Almost hiding in a coconut-enriched sauce, chunks of whitefish came nowhere near to impressing me like the fish “koliwada I savored last spring. Evoking a fisherman’s hub in Mubai, this was quite likely the best dish I’ve eaten at any Indian restaurant locally. But the “koliwada” apparently has departed the regular menu, along with an entire section of specialities devised by Deepak Bhardwaj, an award-winning California chef.

Still offering numerous preparations of shrimp, lamb, house-made paneer cheese and even goat meat, Blue Royal prices its regular menu entrees from $13 to $23. Although I have yet to encounter lamb on the lunch buffet, the price of $13.99 per person is hard to beat for all-you-can-eat carbohydrates, protein and a respectable variety of vegetables, including salad and fresh fruit.

From the cold table, don’t miss Blue Royal’s daily dessert, often the staple “kheer” with rice. New to me was “om Ali,” an Egyptian version of bread pudding made with phyllo or puff pastry, milk and nuts. Although the texture wasn’t as harmonious as kheer, I enjoyed the departure from typical Indian meals.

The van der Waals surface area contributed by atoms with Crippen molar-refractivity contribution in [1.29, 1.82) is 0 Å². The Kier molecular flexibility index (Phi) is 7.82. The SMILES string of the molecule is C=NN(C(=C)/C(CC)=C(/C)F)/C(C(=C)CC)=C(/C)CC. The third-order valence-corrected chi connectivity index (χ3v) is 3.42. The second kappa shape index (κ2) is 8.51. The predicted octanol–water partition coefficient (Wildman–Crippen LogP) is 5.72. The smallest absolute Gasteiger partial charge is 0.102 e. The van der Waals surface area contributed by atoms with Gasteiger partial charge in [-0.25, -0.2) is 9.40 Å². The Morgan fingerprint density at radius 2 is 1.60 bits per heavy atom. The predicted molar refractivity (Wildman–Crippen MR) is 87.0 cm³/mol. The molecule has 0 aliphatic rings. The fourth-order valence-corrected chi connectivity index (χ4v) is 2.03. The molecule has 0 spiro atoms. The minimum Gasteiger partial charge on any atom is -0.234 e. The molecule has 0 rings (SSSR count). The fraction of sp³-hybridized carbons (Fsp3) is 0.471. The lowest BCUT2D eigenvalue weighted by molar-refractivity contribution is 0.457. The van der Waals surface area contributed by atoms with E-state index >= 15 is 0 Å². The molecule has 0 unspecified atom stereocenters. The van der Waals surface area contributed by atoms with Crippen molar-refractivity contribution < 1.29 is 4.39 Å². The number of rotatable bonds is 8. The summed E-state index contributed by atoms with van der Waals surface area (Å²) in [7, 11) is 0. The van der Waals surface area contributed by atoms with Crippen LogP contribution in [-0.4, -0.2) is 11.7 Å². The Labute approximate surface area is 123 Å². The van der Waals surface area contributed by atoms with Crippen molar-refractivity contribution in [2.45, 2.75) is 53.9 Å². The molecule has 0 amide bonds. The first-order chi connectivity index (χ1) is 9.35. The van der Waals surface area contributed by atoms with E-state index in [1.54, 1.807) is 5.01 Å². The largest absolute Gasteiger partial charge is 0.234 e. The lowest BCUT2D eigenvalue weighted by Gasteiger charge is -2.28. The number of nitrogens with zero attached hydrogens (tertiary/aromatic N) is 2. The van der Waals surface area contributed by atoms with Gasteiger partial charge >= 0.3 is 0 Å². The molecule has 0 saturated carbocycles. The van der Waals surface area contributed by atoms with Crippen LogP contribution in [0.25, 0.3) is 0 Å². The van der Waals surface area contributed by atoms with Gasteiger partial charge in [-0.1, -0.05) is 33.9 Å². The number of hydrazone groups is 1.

I’ll keep my eyes peeled on future visits for “gulab jamun,” the perennially popular cheese dumplings simmered in sugar syrup and served warm. Lighter and more wholesome is “gajar halwa,” grated carrots simmered in milk and sugar, garnished with chopped nuts and raisins.

Located at 970 N. Phoenix Road, Blue Royal serves its lunch buffet from 11 a.m. to 3 p.m. daily. Dinner is from 5 to 9 p.m. daily. Order online at blueroyalindiancuisine.com. Call 541-773-6800.

Tempo Tidbits

Pho is for families at Noonie’s Boba Tea in downtown Medford.

The iconic Vietnamese noodle soup can be ordered family-size, starting this month, for two to five people. Specify one protein choice per person, and get $1 off the regular price of $17.95 per serving.

Proteins range from popular beef tri-tip and slow-cooked oxtail to grilled chicken and pork, shrimp, tofu and egg. Fresh chiles, onions, scallions and cilantro accent Noonie’s broth and rice vermicelli, prepared to customers’ desired level of spiciness. Delivery is available through DoorDash.

Open since December 2020 at 149 Central Ave., Noonie’s is open from 11 a.m. to 7 p.m. Tuesday through Thursday, until 8 p.m. Friday and Saturday. Call 541-941-6022.

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Grants Pass is the latest city to gain a “red bubble tea truck.”